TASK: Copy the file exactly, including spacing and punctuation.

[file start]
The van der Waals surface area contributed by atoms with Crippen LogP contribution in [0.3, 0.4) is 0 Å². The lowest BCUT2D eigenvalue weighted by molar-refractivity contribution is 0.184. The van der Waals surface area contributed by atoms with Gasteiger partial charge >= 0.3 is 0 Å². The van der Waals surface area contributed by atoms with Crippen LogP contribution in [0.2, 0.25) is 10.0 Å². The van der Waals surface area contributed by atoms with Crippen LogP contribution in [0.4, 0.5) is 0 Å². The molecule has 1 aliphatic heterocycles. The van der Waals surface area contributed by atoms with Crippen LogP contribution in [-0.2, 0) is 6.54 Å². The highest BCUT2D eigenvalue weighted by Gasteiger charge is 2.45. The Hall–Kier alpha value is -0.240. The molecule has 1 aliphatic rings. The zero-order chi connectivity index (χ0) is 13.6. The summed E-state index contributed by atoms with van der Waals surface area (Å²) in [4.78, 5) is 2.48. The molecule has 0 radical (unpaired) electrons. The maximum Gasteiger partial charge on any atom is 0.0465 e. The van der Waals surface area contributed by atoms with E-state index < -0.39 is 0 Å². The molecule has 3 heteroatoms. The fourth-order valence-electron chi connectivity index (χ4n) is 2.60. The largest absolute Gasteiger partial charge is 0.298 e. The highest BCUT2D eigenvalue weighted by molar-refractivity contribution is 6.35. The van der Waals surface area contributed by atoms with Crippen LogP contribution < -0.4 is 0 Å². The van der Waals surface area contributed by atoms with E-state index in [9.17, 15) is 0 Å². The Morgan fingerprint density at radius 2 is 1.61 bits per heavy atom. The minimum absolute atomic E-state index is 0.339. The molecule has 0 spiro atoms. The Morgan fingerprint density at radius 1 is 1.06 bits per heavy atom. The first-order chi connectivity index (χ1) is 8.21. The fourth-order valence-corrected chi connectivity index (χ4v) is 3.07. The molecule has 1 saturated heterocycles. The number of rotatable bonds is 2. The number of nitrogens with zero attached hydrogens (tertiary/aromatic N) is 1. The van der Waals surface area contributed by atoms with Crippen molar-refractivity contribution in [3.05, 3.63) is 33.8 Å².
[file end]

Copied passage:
The van der Waals surface area contributed by atoms with Crippen LogP contribution in [0.3, 0.4) is 0 Å². The lowest BCUT2D eigenvalue weighted by molar-refractivity contribution is 0.184. The van der Waals surface area contributed by atoms with Gasteiger partial charge >= 0.3 is 0 Å². The van der Waals surface area contributed by atoms with Crippen LogP contribution in [0.2, 0.25) is 10.0 Å². The van der Waals surface area contributed by atoms with Crippen LogP contribution in [0.4, 0.5) is 0 Å². The molecule has 1 aliphatic heterocycles. The van der Waals surface area contributed by atoms with Crippen LogP contribution in [-0.2, 0) is 6.54 Å². The highest BCUT2D eigenvalue weighted by Gasteiger charge is 2.45. The Hall–Kier alpha value is -0.240. The molecule has 1 aliphatic rings. The zero-order chi connectivity index (χ0) is 13.6. The summed E-state index contributed by atoms with van der Waals surface area (Å²) in [4.78, 5) is 2.48. The molecule has 0 radical (unpaired) electrons. The maximum Gasteiger partial charge on any atom is 0.0465 e. The van der Waals surface area contributed by atoms with E-state index < -0.39 is 0 Å². The molecule has 3 heteroatoms. The fourth-order valence-electron chi connectivity index (χ4n) is 2.60. The largest absolute Gasteiger partial charge is 0.298 e. The highest BCUT2D eigenvalue weighted by molar-refractivity contribution is 6.35. The van der Waals surface area contributed by atoms with Crippen LogP contribution < -0.4 is 0 Å². The van der Waals surface area contributed by atoms with E-state index in [9.17, 15) is 0 Å². The Morgan fingerprint density at radius 2 is 1.61 bits per heavy atom. The minimum absolute atomic E-state index is 0.339. The molecule has 0 spiro atoms. The Morgan fingerprint density at radius 1 is 1.06 bits per heavy atom. The first-order chi connectivity index (χ1) is 8.21. The fourth-order valence-corrected chi connectivity index (χ4v) is 3.07. The molecule has 1 saturated heterocycles. The number of rotatable bonds is 2. The number of nitrogens with zero attached hydrogens (tertiary/aromatic N) is 1. The van der Waals surface area contributed by atoms with Crippen molar-refractivity contribution in [3.05, 3.63) is 33.8 Å².